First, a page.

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By Mike Buenting (mikebuenting.wordpress.com)

As a proud father I’m blogging today and making my case for my daughter Bella Buenting to be the junior female athlete of the year! 2019 was a very impressive season for Bella, sure it had some ups and downs but overall, she rocked it!


I simply love that myself and Bella share the passion of Triathlon together and that we spend our summer training and racing together! She is an amazing kid and the hours we spend, swim, bike, run (mostly biking together she swims mostly with Minnetonka swim club) is just awesome! I live for these moments and our workouts together! Racing with her is so fun as well! Especially events that I compete in the Olympic distance, and she competes in the sprint and we see each other along the race course, or at the finish line! Nothing better than a sweaty hug at the finish line from my daughter! Bella also teaches me some things in transition and at race sites, she is a very smart kid and sometimes gives me a nice fresh perspective on something I maybe miss.


The future for Bella is exciting! Triathlon is an emerging sport at the NCAA level for women and Bella is being recruited by several schools and has been taking visits all year long to visit schools, meet with coaches and so on. It’s also a lot of work and stress for her as she has to check in weekly with all of these coaches giving them updates, they call her, text her, email her often making their sales pitches for their schools and programs. It’s fun but it’s also a lot of work for her but she is very blessed to have so many great options to choose from! ...

Lose These Words Now! ...

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By Stef Hanson (Witsup.com)

 

5 words that should be eradicated  from a triathlete's vernacular:

 

JUST


- “Hey what race did you do on the weekend?” “Oh I JUST did the sprint.”
- “Hey, how far did you ride on Sunday.” “Oh I JUST did an easy 140kms.”


Stop it. Give yourself more credit than that. I find the whole “I just did the half” comment falls out of people’s mouths a lot at races that have a half and a full distance on the same day. I guarantee, you are no lesser of an athlete for doing a half. In fact you’re smart. You get the best of both worlds. Finish by lunchtime/mid afternoon, have a shower, grab a drink – you’ve earned it, and cheer on your ridiculous friends who are still racing....

UMN Grad Student Tackles Triathlon....

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By John Miller (mndaily.com)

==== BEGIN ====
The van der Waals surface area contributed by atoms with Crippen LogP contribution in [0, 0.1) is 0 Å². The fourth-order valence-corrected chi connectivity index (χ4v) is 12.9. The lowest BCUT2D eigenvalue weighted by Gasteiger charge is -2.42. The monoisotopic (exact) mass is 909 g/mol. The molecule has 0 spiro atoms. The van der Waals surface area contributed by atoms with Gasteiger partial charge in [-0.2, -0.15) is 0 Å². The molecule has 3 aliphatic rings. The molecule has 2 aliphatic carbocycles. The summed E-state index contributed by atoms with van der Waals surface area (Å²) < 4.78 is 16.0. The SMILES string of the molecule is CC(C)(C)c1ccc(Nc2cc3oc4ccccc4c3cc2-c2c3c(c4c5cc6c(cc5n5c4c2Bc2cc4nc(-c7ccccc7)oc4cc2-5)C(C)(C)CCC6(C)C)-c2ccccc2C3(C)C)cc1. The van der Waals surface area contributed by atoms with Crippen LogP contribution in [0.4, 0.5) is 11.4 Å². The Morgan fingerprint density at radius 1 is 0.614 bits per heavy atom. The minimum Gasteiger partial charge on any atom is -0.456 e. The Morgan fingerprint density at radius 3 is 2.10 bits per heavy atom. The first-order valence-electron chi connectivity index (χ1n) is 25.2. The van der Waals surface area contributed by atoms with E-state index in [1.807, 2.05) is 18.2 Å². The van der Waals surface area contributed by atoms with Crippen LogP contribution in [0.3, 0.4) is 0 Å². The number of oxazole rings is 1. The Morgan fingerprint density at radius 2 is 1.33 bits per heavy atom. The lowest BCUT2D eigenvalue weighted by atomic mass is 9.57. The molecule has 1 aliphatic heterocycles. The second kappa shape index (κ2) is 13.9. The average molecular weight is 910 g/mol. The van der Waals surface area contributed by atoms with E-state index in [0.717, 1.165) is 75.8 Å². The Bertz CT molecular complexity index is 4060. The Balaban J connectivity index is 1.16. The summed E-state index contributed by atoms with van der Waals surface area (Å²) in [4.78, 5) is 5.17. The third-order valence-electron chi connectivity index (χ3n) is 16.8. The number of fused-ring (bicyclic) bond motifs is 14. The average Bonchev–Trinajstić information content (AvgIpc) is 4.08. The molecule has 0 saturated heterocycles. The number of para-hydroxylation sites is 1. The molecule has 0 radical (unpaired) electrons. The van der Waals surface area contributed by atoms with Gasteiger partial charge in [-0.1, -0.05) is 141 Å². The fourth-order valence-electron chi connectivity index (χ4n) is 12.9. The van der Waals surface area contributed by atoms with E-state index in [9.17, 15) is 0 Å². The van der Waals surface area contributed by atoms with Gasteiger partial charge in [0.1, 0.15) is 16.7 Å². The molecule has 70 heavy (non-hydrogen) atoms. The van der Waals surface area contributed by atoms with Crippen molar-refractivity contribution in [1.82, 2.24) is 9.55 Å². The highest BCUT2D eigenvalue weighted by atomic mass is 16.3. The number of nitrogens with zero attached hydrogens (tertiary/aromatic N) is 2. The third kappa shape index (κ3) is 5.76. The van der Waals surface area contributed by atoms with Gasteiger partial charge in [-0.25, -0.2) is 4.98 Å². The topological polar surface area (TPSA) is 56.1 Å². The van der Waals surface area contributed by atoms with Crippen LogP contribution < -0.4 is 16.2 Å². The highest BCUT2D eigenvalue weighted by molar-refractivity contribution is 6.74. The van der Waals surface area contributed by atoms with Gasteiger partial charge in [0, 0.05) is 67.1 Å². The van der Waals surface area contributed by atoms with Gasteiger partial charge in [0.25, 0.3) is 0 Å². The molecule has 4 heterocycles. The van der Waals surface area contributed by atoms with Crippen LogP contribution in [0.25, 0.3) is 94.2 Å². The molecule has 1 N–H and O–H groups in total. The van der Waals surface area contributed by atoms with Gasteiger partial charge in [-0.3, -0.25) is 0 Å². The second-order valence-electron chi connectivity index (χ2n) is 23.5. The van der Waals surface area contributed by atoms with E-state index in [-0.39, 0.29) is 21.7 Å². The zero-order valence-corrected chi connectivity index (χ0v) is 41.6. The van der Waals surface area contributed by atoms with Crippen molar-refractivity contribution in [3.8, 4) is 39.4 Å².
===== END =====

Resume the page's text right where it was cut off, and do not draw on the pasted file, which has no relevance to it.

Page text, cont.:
At the University of Georgia, Rachel Zilinskas was a seven-time All-American long distance swimmer who competed in the 2012 and 2016 Olympic trials. After tearing her rotator cuff her sophomore year, she knew that swimming would not last forever.

“At the end of my college career, I was just kind of tapped out in terms of what my shoulders could handle,” Zilinskas said.

Being a fierce competitor her whole life, the now-University of Minnesota graduate student gravitated toward a sport that she had been watching since an early age.

“My mom has done triathlons for a really long time,” Zilinskas said. "I knew it was something I was interested in getting into.”

When she first started training for a triathlon, it was more of a bucket list item that she wanted to check off. That was until she competed in her first race....

Gaby and Josh are Athletes of the Month...

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AUGUST 2019 ATHLETS OF THE MONTH - To be eligible, athletes must turn in at least two outstanding performances during the prior month, in this case, August 2019.

 

FEMALE ATHLETE OF THE MONTH - GABY BUNTEN, 27, North Oaks

Gaby excelled on the national and international stages in August. Here are her highlights:

- 5th overall woman @ USAT Sprint Nationals

- 5th overall woman @ USAT Olympic Nationals

- 11th overall woman / 2nd US @ Lausanne (CHE) World Age Group Championships.

HM - BECKY YOUNGBERG, 44, Eden Prairie (See "Female Master of the Month" for resume.)

"Body Follows Mind...."

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By Hanna Grinaker (thefitspace.com)

 

In the face of uncertainty, lack of control, or on the brink of being late, hungry, tired, or unwell, my brain tips towards anxiety. For the longest time (read: 30 years), I didn’t know that’s what it was. There was about a 3 week stint in my sophomore year of college where I dealt with insomnia so bad I didn’t sleep for 3 nights in a row, and had the constant feeling of tightness in my chest like you sometimes get after running up a flight of stairs. At that time, it was so evidently clear to me that anxiety was driving these symptoms, that I began associating anxiety with physical manifestations only.

 
I was wrong. 


The realization that my anxiety surfaced in different ways was an aha moment for me, and one that literally occurred last week. Ruminating thoughts, imagining worse case scenario, over-scheduling, and rushing through projects, conversations and even workouts only to get to the next thing never occurred to me as a symptom of something that might be off in my brain. I chalked those types of thought patterns up to having a type A personality, or the result of being someone that just has a lot of crap to get done within a window of finite time. The latter might be partly true but the anxiety is what made those reactions even more pronounced.


Having the awareness that I can change my reaction to situations has given me power. Even if, I haven’t mastered the reaction part yet. ...

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